In his testimony before the House Foreign Affairs Committee to sell the U.S. administration’s deal between Iran and the world’s superpowers, U.S. Secretary of State John Kerry was pointedly asked, “Is it the policy of the ayatollah, if you can answer for him, that Iran wants to destroy the United States?”
In response, Kerry said, “I don’t believe they’ve said that. I think they’ve said ‘Death to America,’ in their chants, but I have not seen this specific.”
Poe countered, “Well, I kind of take that to mean that they want us dead. That would seem like that would be their policy. He said that. You don’t think that’s their policy? I’m not mincing words. Do you think it’s their policy to destroy us?”
“I think they have a policy of opposition to us and a great enmity, but I have no specific knowledge of a plan by Iran to actually destroy us,” Kerry answered.
In response to a further question posing the possibility that Iran would initially hold by the agreement until they had made a nuclear bomb (the construction of which would be facilitated by the $150 billion promised to them in sanctions relief), Kerry said that it wasn’t likely, saying Iran was under domestic pressure to use the money to improve their failing economy.
However, despite the fact economic sanctions have severely damaged Iran’s economy since they were imposed beginning in 1995, Tehran announced earlier this month it would extend a $1 billion credit line to the Syrian regime of Bashar al-Assad. It is the second such credit line extended by Iran, which previously lent Assad $1 billion in 2013.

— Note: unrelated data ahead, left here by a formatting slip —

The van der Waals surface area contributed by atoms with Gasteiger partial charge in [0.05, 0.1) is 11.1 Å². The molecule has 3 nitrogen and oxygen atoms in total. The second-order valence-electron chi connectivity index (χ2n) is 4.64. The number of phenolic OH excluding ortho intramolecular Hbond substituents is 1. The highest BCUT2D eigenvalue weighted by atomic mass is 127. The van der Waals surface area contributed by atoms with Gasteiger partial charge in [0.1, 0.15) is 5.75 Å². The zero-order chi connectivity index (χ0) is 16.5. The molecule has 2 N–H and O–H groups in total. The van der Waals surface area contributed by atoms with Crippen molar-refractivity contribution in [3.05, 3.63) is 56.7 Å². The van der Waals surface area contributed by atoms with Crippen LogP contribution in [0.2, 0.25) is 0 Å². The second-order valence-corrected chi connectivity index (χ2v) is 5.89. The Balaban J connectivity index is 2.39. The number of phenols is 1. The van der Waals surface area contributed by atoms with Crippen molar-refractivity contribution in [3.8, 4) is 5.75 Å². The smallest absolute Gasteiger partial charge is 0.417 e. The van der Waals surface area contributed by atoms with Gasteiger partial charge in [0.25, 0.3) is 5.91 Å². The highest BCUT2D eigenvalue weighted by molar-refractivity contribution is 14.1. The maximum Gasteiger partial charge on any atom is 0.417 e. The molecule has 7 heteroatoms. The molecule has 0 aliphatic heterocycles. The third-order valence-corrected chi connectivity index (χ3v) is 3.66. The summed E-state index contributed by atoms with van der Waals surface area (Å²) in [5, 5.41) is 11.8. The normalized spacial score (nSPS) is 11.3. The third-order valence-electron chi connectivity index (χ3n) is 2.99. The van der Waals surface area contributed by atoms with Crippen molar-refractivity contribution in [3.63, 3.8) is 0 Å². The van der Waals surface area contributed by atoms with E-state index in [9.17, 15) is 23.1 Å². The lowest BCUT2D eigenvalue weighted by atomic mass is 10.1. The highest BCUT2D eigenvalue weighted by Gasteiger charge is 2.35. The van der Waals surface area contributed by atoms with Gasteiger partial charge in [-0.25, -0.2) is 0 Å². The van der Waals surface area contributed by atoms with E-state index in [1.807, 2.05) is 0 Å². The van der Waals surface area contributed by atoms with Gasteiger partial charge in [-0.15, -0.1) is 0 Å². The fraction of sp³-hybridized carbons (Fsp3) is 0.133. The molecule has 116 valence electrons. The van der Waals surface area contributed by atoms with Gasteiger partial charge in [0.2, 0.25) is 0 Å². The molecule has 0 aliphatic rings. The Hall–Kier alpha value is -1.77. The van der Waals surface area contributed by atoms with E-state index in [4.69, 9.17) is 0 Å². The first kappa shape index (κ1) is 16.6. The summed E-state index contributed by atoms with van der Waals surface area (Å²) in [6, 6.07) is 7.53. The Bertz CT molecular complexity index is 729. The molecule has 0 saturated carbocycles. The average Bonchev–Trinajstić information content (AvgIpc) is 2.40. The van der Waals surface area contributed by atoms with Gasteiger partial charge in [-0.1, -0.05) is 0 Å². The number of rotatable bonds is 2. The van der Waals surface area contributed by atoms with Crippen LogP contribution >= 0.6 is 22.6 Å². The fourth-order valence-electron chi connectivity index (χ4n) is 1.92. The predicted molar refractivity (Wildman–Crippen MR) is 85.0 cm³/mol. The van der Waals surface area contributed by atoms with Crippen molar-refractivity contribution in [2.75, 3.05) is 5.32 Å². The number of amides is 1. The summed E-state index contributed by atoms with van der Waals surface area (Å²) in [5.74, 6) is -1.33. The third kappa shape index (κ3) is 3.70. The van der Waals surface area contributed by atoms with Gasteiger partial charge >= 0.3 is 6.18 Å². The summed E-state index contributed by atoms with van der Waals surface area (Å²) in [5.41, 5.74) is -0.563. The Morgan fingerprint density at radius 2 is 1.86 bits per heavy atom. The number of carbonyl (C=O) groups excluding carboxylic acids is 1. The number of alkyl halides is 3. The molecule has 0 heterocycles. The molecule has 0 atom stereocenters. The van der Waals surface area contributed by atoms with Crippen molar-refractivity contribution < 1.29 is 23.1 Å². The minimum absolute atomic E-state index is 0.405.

In addition, while under economic sanctions, Iran has managed to give the Lebanese terror organization Hezbollah between $60-200 million annually.
In his first public speech since the announcement of the nuclear agreement between Iran and the world powers, Iran’s Supreme Leader Ayatollah Ali Khamenei stated Iran would continue to support its friends in the Middle East, including the Lebanese terrorist organization Hezbollah, the governments of Syria and Iraq, the “oppressed people” in Yemen and Bahrain, and Palestinian oppositions groups (such as Hamas).
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